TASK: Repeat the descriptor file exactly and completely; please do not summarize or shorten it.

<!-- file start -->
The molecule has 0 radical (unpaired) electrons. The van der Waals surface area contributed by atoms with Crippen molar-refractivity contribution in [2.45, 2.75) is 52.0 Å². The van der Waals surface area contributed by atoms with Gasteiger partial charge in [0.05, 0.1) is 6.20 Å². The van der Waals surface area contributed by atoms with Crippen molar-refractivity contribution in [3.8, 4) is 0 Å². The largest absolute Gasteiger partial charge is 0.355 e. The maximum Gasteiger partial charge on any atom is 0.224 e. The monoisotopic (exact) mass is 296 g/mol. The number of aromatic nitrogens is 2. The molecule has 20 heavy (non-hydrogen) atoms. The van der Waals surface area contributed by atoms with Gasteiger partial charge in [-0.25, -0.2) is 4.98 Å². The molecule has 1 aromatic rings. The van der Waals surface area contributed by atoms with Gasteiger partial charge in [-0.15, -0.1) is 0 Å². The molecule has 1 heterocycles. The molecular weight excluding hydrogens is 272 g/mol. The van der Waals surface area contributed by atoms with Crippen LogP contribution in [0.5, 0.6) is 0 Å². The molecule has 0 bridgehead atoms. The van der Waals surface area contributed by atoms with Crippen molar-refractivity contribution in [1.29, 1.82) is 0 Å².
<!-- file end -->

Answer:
The molecule has 0 radical (unpaired) electrons. The van der Waals surface area contributed by atoms with Crippen molar-refractivity contribution in [2.45, 2.75) is 52.0 Å². The van der Waals surface area contributed by atoms with Gasteiger partial charge in [0.05, 0.1) is 6.20 Å². The van der Waals surface area contributed by atoms with Crippen molar-refractivity contribution in [3.8, 4) is 0 Å². The largest absolute Gasteiger partial charge is 0.355 e. The maximum Gasteiger partial charge on any atom is 0.224 e. The monoisotopic (exact) mass is 296 g/mol. The number of aromatic nitrogens is 2. The molecule has 20 heavy (non-hydrogen) atoms. The van der Waals surface area contributed by atoms with Gasteiger partial charge in [-0.25, -0.2) is 4.98 Å². The molecule has 1 aromatic rings. The van der Waals surface area contributed by atoms with Gasteiger partial charge in [-0.15, -0.1) is 0 Å². The molecule has 1 heterocycles. The molecular weight excluding hydrogens is 272 g/mol. The van der Waals surface area contributed by atoms with Crippen LogP contribution in [0.5, 0.6) is 0 Å². The molecule has 0 bridgehead atoms. The van der Waals surface area contributed by atoms with Crippen molar-refractivity contribution in [1.29, 1.82) is 0 Å².